A brief primer on filters
2020 October 1
Everywhere in observational astronomy, there are filters. I cannot tell you all about them in a short article, as there are so many for different purposes, even just for optical astronomy (for radio and high-energy astronomy also use filters).
Optical filters are materials that are placed in front of a detector (which could be the eye, an electronic detector, or a chemical film) or in front of the whole optical system, to allow through some wavelengths or polarisations of light and block others. Some filters – such as white-light solar filters – attempt to be neutral, attenuating all wavelengths and polarisations equally, but they can never be completely so. (I covered white-light solar filters in the February Journal.)
Envelopes & detector sensitivity
Any filter has a transmission curve that is often published by the manufacturer, or may be supplied individually with the filter. This shows the percentage of transmission at each wavelength, that is, the shape of the envelope. It is necessary always to bear in mind how this combines with the response curve of the detector. There is no point making a filter to remove wavelengths for which the detector to be used has little sensitivity. In an article in the latest E&T News (see below), Peter Anderson mentions how before he had a cataract operation, he wasn’t troubled by the violet fringes in refractors with poor chromatic correction, but having had his sight improved by the operation, now he (literally) sees the need for a filter to remove the aberration.
Another example of this is the work I have been doing to image the thermal glow of the dark hemisphere of Venus with a 990nm longpass filter. ‘Longpass’ means that the filter passes efficiently all wavelengths longer than 990nm, and has almost zero transmission below this. The objective is to capture radiation from a ‘window’ where the Venusian atmosphere is transparent, between 1,100 & 1,200nm. But it is (arguably) hardly necessary to have a filter to cut off transmission above 1,200nm, as the sensitivity of the CCD detector is so low at these wavelengths.
A further example of the application-specificity of filters is that different types will be seen on sale for visual and CCD (or CMOS) work, the latter always more expensive. Sometimes the designations ‘Type 1’ and ‘Type 2’ are used. Type 1 visual filters do not block the IR and UV wavelengths you cannot see, as there is no need for them to do so. But CCDs need either Type 2, or Type 1 plus an additional blocker. This is particularly the case when using refractors, which are never well-corrected outside the visible range.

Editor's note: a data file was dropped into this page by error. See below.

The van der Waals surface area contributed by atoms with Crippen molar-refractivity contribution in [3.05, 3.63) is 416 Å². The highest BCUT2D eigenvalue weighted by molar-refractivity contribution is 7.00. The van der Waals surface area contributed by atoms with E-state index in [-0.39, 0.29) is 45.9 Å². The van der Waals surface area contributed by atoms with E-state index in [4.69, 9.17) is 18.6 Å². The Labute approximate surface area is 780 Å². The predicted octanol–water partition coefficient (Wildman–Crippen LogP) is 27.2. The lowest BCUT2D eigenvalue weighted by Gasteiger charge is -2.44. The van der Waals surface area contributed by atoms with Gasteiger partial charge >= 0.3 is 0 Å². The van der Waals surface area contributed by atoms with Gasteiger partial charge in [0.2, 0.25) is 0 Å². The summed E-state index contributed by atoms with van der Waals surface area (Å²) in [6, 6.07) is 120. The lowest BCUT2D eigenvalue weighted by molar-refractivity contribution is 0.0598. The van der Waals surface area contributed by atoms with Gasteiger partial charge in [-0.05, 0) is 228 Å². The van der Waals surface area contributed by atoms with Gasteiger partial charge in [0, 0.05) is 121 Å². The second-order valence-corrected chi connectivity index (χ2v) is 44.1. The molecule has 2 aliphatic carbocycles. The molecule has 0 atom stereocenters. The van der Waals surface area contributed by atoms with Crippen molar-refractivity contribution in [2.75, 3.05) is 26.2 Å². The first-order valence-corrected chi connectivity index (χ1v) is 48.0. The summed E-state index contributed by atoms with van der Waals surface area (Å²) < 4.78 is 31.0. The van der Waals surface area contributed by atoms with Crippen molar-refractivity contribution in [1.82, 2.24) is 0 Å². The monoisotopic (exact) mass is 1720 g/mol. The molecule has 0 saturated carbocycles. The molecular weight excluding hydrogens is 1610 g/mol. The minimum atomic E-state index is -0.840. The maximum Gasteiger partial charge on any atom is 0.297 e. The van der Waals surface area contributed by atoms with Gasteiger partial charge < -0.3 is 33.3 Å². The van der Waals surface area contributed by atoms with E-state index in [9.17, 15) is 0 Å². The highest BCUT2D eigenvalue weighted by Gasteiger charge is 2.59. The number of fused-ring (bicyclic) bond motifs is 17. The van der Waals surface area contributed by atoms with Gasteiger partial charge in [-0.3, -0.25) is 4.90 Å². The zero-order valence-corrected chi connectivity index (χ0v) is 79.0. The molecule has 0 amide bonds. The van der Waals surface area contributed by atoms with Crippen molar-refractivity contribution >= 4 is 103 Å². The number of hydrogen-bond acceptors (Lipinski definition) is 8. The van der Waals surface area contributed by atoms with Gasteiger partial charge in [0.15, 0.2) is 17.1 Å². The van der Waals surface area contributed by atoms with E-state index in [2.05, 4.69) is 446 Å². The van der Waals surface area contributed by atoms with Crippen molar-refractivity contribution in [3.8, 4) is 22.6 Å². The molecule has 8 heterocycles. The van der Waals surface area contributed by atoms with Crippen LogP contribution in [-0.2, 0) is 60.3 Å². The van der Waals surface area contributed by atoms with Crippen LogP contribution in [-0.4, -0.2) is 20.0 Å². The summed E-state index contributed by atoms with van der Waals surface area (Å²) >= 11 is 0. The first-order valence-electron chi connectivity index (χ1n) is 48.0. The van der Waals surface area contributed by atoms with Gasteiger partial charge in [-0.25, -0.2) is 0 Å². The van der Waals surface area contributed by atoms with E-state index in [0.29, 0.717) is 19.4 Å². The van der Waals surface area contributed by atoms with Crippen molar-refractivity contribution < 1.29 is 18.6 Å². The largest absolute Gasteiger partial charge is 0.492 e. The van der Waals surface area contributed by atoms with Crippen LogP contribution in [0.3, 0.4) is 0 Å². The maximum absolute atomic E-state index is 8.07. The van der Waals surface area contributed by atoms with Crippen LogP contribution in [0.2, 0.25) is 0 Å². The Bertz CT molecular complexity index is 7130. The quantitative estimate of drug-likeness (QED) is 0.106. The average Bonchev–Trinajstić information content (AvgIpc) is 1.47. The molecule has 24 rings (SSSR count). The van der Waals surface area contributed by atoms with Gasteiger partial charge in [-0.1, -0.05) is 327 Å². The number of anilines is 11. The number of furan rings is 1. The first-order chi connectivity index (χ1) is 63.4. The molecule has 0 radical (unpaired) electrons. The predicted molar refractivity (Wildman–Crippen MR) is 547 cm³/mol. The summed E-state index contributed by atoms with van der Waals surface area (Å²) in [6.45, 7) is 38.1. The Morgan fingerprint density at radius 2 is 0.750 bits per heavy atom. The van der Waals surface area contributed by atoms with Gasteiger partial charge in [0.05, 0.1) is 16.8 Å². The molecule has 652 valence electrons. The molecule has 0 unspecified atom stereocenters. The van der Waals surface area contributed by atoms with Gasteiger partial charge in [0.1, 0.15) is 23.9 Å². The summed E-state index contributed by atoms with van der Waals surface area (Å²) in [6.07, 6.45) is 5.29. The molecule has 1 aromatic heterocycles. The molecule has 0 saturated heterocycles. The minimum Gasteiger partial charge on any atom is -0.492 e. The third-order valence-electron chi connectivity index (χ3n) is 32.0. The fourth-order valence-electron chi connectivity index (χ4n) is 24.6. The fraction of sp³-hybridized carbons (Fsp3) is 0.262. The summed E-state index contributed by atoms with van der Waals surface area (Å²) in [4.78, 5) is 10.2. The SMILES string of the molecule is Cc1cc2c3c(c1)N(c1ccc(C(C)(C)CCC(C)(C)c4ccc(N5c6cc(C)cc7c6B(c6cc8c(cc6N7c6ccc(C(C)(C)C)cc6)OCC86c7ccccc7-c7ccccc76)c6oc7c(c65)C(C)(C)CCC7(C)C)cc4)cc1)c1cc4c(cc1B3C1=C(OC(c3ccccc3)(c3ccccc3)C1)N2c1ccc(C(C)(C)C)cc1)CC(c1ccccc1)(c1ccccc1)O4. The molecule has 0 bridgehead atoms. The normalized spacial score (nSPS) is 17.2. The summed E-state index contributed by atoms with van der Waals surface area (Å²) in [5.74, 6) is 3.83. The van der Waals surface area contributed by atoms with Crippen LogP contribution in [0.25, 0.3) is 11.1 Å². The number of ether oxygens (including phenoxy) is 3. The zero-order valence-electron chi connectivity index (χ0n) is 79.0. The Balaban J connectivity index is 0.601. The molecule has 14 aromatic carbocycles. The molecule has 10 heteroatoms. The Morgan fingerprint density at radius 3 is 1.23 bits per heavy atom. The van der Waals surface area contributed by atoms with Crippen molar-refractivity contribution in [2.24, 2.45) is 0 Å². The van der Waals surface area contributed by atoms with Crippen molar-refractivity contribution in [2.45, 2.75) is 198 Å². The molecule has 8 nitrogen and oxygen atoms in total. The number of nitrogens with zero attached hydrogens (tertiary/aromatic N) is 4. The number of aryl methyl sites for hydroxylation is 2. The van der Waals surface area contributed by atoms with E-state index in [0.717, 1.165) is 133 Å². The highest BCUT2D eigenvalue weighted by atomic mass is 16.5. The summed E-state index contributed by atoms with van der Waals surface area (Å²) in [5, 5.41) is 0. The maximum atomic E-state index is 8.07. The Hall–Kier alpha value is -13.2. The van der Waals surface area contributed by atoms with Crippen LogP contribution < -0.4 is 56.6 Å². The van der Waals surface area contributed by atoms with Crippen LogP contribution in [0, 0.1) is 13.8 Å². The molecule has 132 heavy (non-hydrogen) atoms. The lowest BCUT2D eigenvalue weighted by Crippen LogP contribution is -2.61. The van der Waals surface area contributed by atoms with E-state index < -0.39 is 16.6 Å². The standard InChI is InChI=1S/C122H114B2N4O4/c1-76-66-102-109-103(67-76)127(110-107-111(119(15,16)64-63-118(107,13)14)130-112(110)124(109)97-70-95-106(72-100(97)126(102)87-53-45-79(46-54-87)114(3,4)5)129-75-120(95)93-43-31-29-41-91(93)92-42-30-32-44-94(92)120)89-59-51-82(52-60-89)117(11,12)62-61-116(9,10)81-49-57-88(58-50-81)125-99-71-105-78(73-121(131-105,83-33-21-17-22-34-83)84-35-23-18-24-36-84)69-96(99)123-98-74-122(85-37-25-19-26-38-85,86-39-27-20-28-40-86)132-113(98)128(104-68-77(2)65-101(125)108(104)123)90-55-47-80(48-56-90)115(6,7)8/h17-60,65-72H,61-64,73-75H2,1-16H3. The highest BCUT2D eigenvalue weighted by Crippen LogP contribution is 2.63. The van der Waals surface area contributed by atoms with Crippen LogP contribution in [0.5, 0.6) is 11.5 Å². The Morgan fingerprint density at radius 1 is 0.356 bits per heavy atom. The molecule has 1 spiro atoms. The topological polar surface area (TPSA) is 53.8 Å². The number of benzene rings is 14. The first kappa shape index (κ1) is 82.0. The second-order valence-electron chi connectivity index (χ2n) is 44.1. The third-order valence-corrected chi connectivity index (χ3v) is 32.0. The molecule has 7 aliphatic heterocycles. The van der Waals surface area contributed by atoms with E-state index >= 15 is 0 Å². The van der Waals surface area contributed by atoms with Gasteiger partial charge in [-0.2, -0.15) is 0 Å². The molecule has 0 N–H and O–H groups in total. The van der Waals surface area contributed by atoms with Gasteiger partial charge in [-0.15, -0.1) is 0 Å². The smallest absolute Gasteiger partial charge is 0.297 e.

The filters we use for night-time observations are normally glass that is dyed, or has thin partially reflective coatings that select certain wavelengths by interference between layers.
The dyed glass filters are cheaper, but always have broad transmission curves and do not block non-visible wavelengths. They also introduce more aberrations as they are not very precisely made, and are only really used for visual observation of the Moon and planets. They can improve the apparent seeing conditions and image sharpness by reducing the effects of dispersion (different wavelengths being refracted differently by air masses) and chromatic aberration in refractors. There are many planetary applications: for example, a blue filter will darken the Great Red Spot of Jupiter, making it more obvious (though it is dark enough anyway these days), and a red filter will darken the greenish areas of Mars.
Thin-film interference filters are similar in physical principle to, but less wavelength-specific than, the solar etalons I discussed in my April article. They are more expensive and higher-quality than the dyed filters, and have more applications. Commonly ‘LRGB’ sets are used in both planetary and deep-sky imaging to take monochromatic images that can be combined into colour ones. R, G and B are red, green and blue, while L is luminance, which is the whole visible range at once. The sets need to contain uniform-thickness parfocal filters in order to avoid refocusing between colours.
The transmission curves of these filters typically look like broad humps, as do those of UV filters (useful for revealing the clouds of Venus), but interference filters can also be made with steep cut-offs: an on/off effect that is seen in the IR longpass filters useful in planetary imaging. Two steep cut-offs can also be brought close together, bracketing quite a narrow band of wavelengths. This is employed in the filters that are so useful for long-exposure imaging of nebulae that emit most of their light in narrow bands: the hydrogen alpha, oxygen III and other emission bands.
Furthermore, multiple narrow or broad transmission bands can be engineered, giving the ‘light pollution filters’ of various types that aim to pass the main nebular emissions together, but not the emissions of old-style glowing gas street lamps. Conversion to modern LED street lamps, with broadband emission, is gradually making these less useful. For a comprehensive listing of them, see E&T News Issue 1.
A further important set of filters is the Johnson–Cousins UVBRI set, used to standardise photometric measurements across detectors with differing responses.
Polarisation filters are a separate class. They look greyish, but will darken a blue sky for daytime observations, and have applications in lunar and minor planet studies. Two of them together work as a variable colour-neutral filter.
Issue 2 of the Section newsletter was published recently, packed with equipment-related information, experiences and tips from our ever-industrious members. It may be downloaded from the Section website by logged-in members. If you would like to have future editions e-mailed to you, drop me a line at email@example.com.
David Arditti, Director, Equipment & Techniques Section